Last week, Protect Our Care and Rural Forward released a new report outlining how Republican policies threaten health care in rural areas. The report was announced at a Capitol Hill press conference with Sen. Bob Casey (D-PA) and Rep. Donald McEachin (VA-04), and state-specific versions of the report were released in thirteen states: Alaska, Arizona, Indiana, Maine, Missouri, Montana, North Dakota, Nevada, Ohio, Pennsylvania, Tennessee, Wisconsin, and West Virginia.
Sen. Bob Casey (D-PA) speaks at the Capitol as the report is released.
Politico Pulse: “Nearly 90 percent of rural hospital closures post-ACA were in states that hadn’t yet expanded Medicaid. That’s according to a new report from Protect Our Care and Rural Forward, which are pro-Obamacare groups. Of the 84 rural hospitals that have closed since 2010, 74 were in states that hadn’t yet opted into the ACA’s Medicaid expansion, stressing their margins… The report lists other pressures on rural hospitals and patients, like the GOP’s push for work requirements in Medicaid. ‘President Trump and his Republican allies are making it harder for people living in rural areas to get the health coverage they need,’ the groups conclude.”
Rep. Donald McEachin (D-VA) speaks following the release of the report.
SEMO Times of Missouri: “A report compiled and released by Protect Our Care, a pro-Affordable Care Act coalition, found that 90 percent of rural hospitals that have closed since 2010 have been in states that had not expanded Medicaid at the time of the hospital’s closure. Of the 84 rural hospitals that have closed since 2010, four have been in Missouri. SoutheastHEALTH Center of Reynolds County, Parkland Health Center–Weber Road in Farmington, Sac-Osage Hospital in Osceola, and Twin Rivers Regional Medical Center in Kennett — which closed June 11, 2018 — have all closed in the last four years.”
In Wisconsin, health care advocates held a press conference standing up to GOP health care sabotage.
Indiana Public Media: “Numerous groups warn these changes will have a ripple effect. Kate Shepard is with Protect Our Care Indiana. ‘The result is increased premiums for everyone,’ Shepard says, ‘even those people who are not buying their insurance through the actual marketplace.’ Protect Our Care released a new report that finds people in rural Indiana could be impacted most. Shepard says Hoosiers have benefited from the law.”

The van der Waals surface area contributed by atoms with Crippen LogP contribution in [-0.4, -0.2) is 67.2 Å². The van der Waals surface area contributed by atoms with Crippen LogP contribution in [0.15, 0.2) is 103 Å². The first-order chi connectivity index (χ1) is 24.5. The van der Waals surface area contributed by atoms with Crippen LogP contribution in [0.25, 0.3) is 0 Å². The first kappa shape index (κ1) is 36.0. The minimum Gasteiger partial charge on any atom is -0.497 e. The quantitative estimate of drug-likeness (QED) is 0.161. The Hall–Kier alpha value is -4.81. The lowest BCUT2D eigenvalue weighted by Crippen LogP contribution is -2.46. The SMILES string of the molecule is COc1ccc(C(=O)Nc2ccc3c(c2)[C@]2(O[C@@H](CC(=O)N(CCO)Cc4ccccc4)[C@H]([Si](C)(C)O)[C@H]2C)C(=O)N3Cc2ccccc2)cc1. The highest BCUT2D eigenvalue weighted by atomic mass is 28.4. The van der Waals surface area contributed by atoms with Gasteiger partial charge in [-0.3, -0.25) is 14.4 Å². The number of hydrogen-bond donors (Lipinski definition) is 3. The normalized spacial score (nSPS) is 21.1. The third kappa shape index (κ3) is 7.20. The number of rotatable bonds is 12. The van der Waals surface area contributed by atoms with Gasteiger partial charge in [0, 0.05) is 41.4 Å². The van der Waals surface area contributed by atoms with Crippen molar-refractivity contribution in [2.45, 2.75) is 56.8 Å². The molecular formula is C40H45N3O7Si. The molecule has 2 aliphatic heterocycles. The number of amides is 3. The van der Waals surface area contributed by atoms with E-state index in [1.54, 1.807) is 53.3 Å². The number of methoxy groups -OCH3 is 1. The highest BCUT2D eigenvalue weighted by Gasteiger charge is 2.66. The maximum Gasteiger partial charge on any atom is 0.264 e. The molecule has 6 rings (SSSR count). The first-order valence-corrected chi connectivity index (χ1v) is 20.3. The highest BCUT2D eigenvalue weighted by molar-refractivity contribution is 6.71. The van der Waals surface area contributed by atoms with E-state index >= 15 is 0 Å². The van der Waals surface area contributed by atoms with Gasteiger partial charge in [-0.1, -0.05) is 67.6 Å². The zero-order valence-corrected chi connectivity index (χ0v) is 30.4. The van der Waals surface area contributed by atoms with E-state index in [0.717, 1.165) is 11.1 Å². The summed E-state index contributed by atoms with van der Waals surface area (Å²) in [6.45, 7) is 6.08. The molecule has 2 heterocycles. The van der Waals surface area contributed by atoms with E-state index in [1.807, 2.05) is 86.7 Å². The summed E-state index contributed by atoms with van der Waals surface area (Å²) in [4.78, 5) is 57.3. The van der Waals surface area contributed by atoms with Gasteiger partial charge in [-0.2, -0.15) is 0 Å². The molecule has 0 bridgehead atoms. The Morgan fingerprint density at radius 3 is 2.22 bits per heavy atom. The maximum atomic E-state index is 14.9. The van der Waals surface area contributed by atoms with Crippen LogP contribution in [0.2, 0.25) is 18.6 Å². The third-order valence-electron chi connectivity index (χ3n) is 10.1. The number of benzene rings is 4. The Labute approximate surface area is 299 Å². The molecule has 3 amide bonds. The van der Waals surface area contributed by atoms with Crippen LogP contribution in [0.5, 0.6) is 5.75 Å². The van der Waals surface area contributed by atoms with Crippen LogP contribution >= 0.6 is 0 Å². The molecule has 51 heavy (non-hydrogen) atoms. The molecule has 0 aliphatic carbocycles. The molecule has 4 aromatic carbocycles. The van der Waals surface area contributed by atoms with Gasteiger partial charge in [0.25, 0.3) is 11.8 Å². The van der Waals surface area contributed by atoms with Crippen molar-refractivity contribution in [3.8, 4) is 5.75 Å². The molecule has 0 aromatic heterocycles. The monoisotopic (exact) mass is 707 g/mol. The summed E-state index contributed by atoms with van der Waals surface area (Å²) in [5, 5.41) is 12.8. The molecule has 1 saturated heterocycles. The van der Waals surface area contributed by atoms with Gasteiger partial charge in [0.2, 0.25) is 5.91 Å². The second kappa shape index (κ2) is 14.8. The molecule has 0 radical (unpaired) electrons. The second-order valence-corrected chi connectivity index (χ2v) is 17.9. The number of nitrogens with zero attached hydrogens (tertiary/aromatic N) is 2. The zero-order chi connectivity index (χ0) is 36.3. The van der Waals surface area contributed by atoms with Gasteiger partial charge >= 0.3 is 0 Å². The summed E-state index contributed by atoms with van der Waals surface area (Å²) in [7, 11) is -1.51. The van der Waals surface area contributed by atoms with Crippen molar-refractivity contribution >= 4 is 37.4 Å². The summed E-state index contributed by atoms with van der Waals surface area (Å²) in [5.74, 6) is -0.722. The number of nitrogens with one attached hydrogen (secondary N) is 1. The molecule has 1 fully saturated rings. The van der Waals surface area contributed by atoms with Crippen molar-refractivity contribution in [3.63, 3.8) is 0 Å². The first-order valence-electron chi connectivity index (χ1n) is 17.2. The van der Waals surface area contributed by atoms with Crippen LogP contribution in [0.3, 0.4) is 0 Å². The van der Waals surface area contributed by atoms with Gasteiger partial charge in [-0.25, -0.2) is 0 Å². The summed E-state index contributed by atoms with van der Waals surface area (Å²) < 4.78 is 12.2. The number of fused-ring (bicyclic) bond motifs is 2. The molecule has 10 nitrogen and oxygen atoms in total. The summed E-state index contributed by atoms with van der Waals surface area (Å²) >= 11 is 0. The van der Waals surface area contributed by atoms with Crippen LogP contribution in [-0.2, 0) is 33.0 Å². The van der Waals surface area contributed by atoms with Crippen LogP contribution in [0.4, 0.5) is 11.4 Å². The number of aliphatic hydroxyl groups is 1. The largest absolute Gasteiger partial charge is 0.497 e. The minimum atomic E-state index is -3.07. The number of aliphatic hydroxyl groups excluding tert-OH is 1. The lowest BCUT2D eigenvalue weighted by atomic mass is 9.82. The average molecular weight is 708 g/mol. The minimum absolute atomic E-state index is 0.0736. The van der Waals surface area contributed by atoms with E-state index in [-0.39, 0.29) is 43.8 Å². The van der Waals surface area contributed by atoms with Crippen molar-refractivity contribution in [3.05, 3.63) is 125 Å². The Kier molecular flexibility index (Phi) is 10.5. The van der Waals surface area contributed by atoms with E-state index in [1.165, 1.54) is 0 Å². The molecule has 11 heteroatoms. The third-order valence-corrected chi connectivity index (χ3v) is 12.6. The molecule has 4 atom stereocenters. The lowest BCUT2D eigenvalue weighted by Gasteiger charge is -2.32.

Johnson City Press of Tennessee: “According to Tennessee State University student and Protect My Care organizer Jacob Huss, [rural] residents face unique challenges when it comes to health care access. ‘Rural residents often have to travel long distances for a doctor’s visit and have fewer options when choosing a health care provider. Rural communities also face economic challenges and that can make it much more difficult for residents just to frankly afford their health care,’ Huss said. ‘Many can’t rely on employer-based coverage because it isn’t always offered, especially in a field like agriculture, which so many people rely on directly or indirectly in rural areas.’ While there is a need for health care among many rural Tennesseans, Huss said many state Republicans’ refusal to expand the program has much to do with their opposition to the Affordable Care Act. ‘Since they aren’t able to repeal it, they are sabotaging it,’ Huss said.”
Key findings from the report:
- Rural hospitals are especially at risk because of Republicans’ health care sabotage agenda, which rural communities often depend on for both primary and specialized health care services. Since 2010, 84 rural hospitals have closed. The vast majority, 90 percent, were in states that had refused to expand Medicaid at the time of the hospital’s closure.
- The ACA and its Medicaid expansion have been crucial in supporting rural communities: following the ACA’s implementation, the uninsured rate in rural areas dropped from 17 percent in 2013 to 12 percent in 2015. The ACA has expanded access to health care to nearly 1.7 million rural Americans, and Medicaid covers nearly 24 percent of rural Americans, 45 percent of rural children, 15 percent of rural seniors, and 51 percent of rural births.
- As of 2016, 673 rural hospitals were at risk of closing. If Congressional Republicans continue their attacks on Medicaid and the ACA, the financial stability of these hospitals will remain at risk, and millions of rural Americans will face further barriers to accessing the care they need.